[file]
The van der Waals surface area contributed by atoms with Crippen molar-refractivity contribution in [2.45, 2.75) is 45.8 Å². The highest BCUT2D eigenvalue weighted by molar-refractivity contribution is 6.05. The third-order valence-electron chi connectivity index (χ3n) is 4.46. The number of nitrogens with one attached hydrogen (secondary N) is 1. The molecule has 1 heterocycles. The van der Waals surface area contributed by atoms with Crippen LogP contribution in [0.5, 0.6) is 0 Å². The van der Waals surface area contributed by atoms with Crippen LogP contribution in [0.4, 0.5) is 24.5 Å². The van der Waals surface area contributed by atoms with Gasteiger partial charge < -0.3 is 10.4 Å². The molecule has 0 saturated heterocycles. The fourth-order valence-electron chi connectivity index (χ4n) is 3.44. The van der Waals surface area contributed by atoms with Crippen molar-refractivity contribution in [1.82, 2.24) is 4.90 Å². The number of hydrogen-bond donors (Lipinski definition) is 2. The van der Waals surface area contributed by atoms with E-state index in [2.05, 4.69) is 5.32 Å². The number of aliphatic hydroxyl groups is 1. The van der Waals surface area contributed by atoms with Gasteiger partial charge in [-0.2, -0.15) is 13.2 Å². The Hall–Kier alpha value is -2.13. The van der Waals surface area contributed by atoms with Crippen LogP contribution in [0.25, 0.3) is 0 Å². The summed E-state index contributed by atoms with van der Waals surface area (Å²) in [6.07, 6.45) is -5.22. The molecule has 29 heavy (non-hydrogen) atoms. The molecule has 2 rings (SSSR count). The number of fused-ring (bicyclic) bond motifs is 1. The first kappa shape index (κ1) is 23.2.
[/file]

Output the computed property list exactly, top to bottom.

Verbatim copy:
The van der Waals surface area contributed by atoms with Crippen molar-refractivity contribution in [2.45, 2.75) is 45.8 Å². The highest BCUT2D eigenvalue weighted by molar-refractivity contribution is 6.05. The third-order valence-electron chi connectivity index (χ3n) is 4.46. The number of nitrogens with one attached hydrogen (secondary N) is 1. The molecule has 1 heterocycles. The van der Waals surface area contributed by atoms with Crippen LogP contribution in [0.5, 0.6) is 0 Å². The van der Waals surface area contributed by atoms with Crippen LogP contribution in [0.4, 0.5) is 24.5 Å². The van der Waals surface area contributed by atoms with Gasteiger partial charge < -0.3 is 10.4 Å². The molecule has 0 saturated heterocycles. The fourth-order valence-electron chi connectivity index (χ4n) is 3.44. The van der Waals surface area contributed by atoms with Crippen molar-refractivity contribution in [1.82, 2.24) is 4.90 Å². The number of hydrogen-bond donors (Lipinski definition) is 2. The van der Waals surface area contributed by atoms with E-state index in [2.05, 4.69) is 5.32 Å². The number of aliphatic hydroxyl groups is 1. The van der Waals surface area contributed by atoms with Gasteiger partial charge in [-0.2, -0.15) is 13.2 Å². The Hall–Kier alpha value is -2.13. The van der Waals surface area contributed by atoms with Crippen LogP contribution in [0.25, 0.3) is 0 Å². The summed E-state index contributed by atoms with van der Waals surface area (Å²) in [6.07, 6.45) is -5.22. The molecule has 29 heavy (non-hydrogen) atoms. The molecule has 2 rings (SSSR count). The number of fused-ring (bicyclic) bond motifs is 1. The first kappa shape index (κ1) is 23.2.